Preface: Sometimes random events make you ponder big questions.
I was visiting my girlfriend Gloria when I heard the squealing tires of a car outside, followed by a soft thump. I hurried outside and stood on the front porch looking left and right down the quiet road. I could discern nothing amiss, and then I saw it: A small fuzzy body in the road, obviously dead.
From inside the house my girlfriend hollered out, ” What happened?”
“Someone hit a rabbit,” I replied, wincing at the nasally, whiny sound her voice got whenever she raised it. I didn’t know it then but months later, after the breakup, it would occur to me that her voice was the deal breaker.
“Awww,” she said loudly.
Resisting the urge to roll my eyes, I use this opportunity to light a cigarette. Like me, Gloria smoked, but not in her house. As I sat on the steps, I detected movement from the bushes across the street and watched as another bunny emerged, not running, but hopping almost ponderously. It made its way to the edge of the street where it stopped and seemed to peer at its dead……what? friend? husband? wife? or maybe even child? The bunny stopped about a foot from the edge of the road, two or 3 feet away from the dead body. Looking on silently, the bunny seemed to settle in.
I watched fascinated. The stillness of the moment had so overtaken me that I almost jumped when a hand touched me lightly on the shoulder.
“What’s going on?” I looked up and peered into the eyes of my girlfriend.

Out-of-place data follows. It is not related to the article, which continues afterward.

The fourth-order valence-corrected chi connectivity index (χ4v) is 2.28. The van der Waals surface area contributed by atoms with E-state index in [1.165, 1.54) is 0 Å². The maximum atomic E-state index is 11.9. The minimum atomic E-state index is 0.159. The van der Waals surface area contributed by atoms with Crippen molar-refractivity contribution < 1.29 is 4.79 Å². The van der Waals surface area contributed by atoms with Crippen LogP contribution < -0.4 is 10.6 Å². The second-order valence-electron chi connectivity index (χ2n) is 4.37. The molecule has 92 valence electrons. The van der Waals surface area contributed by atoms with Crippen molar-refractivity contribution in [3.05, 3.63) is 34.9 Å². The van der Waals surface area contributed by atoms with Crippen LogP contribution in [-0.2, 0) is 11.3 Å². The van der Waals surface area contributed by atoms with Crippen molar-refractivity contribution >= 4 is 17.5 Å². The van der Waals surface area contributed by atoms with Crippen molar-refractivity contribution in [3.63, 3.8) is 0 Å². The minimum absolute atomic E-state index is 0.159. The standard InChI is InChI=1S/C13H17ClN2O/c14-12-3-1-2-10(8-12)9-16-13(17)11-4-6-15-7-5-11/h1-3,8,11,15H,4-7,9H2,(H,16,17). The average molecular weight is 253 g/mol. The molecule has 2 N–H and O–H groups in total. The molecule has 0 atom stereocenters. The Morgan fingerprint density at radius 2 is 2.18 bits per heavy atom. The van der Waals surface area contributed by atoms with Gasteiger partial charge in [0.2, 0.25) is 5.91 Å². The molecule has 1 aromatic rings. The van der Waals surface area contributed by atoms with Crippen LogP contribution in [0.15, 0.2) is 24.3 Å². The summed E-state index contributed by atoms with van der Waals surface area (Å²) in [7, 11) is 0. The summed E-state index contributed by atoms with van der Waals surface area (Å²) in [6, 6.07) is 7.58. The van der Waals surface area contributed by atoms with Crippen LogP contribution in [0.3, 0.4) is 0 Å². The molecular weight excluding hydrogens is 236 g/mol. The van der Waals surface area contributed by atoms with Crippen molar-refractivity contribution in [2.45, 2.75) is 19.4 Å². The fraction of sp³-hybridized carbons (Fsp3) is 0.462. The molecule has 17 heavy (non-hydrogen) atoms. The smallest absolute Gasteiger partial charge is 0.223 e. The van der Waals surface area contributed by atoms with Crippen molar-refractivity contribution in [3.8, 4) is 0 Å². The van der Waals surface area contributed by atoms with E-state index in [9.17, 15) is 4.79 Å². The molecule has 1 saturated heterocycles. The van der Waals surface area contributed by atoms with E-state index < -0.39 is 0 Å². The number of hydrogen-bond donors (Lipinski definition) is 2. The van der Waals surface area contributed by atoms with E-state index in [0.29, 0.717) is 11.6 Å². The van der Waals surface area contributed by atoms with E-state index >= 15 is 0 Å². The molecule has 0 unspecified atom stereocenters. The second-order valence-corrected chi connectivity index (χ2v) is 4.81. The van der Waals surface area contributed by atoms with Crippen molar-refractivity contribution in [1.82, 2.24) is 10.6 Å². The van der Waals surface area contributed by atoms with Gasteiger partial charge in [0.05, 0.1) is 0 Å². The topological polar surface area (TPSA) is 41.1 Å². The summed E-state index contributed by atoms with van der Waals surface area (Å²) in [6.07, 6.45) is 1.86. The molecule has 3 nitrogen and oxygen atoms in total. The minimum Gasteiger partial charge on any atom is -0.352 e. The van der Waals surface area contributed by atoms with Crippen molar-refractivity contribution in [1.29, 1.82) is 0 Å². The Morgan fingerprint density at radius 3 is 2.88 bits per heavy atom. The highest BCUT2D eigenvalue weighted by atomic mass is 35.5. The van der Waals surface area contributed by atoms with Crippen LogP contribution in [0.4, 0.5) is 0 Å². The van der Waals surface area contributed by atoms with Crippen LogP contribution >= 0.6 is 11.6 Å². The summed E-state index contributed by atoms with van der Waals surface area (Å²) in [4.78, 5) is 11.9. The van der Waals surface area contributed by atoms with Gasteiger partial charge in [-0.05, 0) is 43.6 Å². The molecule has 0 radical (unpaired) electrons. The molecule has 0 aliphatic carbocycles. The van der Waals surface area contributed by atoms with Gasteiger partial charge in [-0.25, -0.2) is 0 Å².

“That rabbit seems to be related to the one that died.”
I jerked my head in the direction of what I assume to be the mourning bunny.
“Poor girl,” Gloria said, “Her boyfriend is dead”
I looked up quizzically. “How do you know the one that died was the male?”
She tossed her long blonde hair as she laughed and patted me lightly on the head. “Silly boy, a girl would never run out into the street. Do you want anything? My show is about to come on.”
I made a ‘humph’ sound and as she turned to walk away I said playfully, “I guess I better never run into the street when it’s time for your show.”
As she walked back into the house, she retorted, “Yep, or you’d be one lonely dead bunny.”
My laugh caught in my throat as I turned to look at the now proclaimed female bunny as she stared silently at her fallen companion. A tinge of something, was it guilt? stopped me dead. It just didn’t seem right to make light of this situation. I wondered at that, and as I could hear a car approaching from the distance I thought to myself, “Well, this won’t last much longer anyway. The car will drive by and Miss Bunny will run away.”
Except she didn’t. The car drove by, barely missing her dead companion. But she didn’t move, not one inch.
Fascinated, I kept watch while she kept watch over her dead companion. Over an hour must’ve passed because Gloria appeared back on the porch and proclaimed her show over. Looking across the street at the rabbit she said, “What an interesting stripe your new girlfriend has. I bet I can show you some tricks she can’t.”
I smiled. The only reason she watched that stupid show was because she had a crush on some hunky actor whose name in the show was the same as mine in real life. It always made me wonder if there wasn’t some weird Freudian thing in her attraction to me. I took her hand and followed her inside, where, true to her word, she did teach me a few tricks. Try as I might though, I couldn’t get that bunny out of my head.